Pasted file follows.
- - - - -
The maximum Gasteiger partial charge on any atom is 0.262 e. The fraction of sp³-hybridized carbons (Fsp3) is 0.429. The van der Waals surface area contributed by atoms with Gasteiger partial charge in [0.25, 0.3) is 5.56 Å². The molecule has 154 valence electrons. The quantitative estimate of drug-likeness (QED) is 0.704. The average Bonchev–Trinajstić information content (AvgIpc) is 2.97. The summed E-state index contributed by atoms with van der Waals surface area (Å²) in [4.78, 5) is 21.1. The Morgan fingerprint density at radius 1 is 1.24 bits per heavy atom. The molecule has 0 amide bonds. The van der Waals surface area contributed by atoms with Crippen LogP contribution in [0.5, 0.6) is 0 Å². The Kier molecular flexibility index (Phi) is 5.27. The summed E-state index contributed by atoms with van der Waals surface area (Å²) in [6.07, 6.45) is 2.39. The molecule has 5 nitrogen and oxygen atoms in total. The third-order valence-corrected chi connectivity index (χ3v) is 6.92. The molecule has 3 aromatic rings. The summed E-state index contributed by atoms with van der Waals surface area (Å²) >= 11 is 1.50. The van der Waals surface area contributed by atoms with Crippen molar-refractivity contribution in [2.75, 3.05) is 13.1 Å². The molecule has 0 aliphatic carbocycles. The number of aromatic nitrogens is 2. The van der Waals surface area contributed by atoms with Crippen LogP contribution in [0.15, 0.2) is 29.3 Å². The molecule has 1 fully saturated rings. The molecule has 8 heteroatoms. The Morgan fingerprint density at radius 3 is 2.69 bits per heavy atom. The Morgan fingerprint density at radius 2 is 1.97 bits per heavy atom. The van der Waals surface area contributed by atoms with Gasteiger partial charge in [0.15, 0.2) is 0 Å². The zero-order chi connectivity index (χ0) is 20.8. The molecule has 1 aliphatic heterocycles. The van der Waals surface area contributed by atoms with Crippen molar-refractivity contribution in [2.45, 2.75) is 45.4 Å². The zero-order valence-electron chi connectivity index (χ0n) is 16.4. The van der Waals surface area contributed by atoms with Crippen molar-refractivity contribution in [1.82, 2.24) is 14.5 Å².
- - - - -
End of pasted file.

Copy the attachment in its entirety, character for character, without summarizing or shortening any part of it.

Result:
The maximum Gasteiger partial charge on any atom is 0.262 e. The fraction of sp³-hybridized carbons (Fsp3) is 0.429. The van der Waals surface area contributed by atoms with Gasteiger partial charge in [0.25, 0.3) is 5.56 Å². The molecule has 154 valence electrons. The quantitative estimate of drug-likeness (QED) is 0.704. The average Bonchev–Trinajstić information content (AvgIpc) is 2.97. The summed E-state index contributed by atoms with van der Waals surface area (Å²) in [4.78, 5) is 21.1. The Morgan fingerprint density at radius 1 is 1.24 bits per heavy atom. The molecule has 0 amide bonds. The van der Waals surface area contributed by atoms with Crippen LogP contribution in [0.5, 0.6) is 0 Å². The Kier molecular flexibility index (Phi) is 5.27. The summed E-state index contributed by atoms with van der Waals surface area (Å²) in [6.07, 6.45) is 2.39. The molecule has 5 nitrogen and oxygen atoms in total. The third-order valence-corrected chi connectivity index (χ3v) is 6.92. The molecule has 3 aromatic rings. The summed E-state index contributed by atoms with van der Waals surface area (Å²) >= 11 is 1.50. The van der Waals surface area contributed by atoms with Crippen molar-refractivity contribution in [2.75, 3.05) is 13.1 Å². The molecule has 0 aliphatic carbocycles. The number of aromatic nitrogens is 2. The van der Waals surface area contributed by atoms with Crippen LogP contribution in [0.15, 0.2) is 29.3 Å². The molecule has 1 fully saturated rings. The molecule has 8 heteroatoms. The Morgan fingerprint density at radius 3 is 2.69 bits per heavy atom. The Morgan fingerprint density at radius 2 is 1.97 bits per heavy atom. The van der Waals surface area contributed by atoms with Gasteiger partial charge in [0.15, 0.2) is 0 Å². The zero-order chi connectivity index (χ0) is 20.8. The molecule has 1 aliphatic heterocycles. The van der Waals surface area contributed by atoms with Crippen molar-refractivity contribution in [2.45, 2.75) is 45.4 Å². The zero-order valence-electron chi connectivity index (χ0n) is 16.4. The van der Waals surface area contributed by atoms with Crippen molar-refractivity contribution in [1.82, 2.24) is 14.5 Å².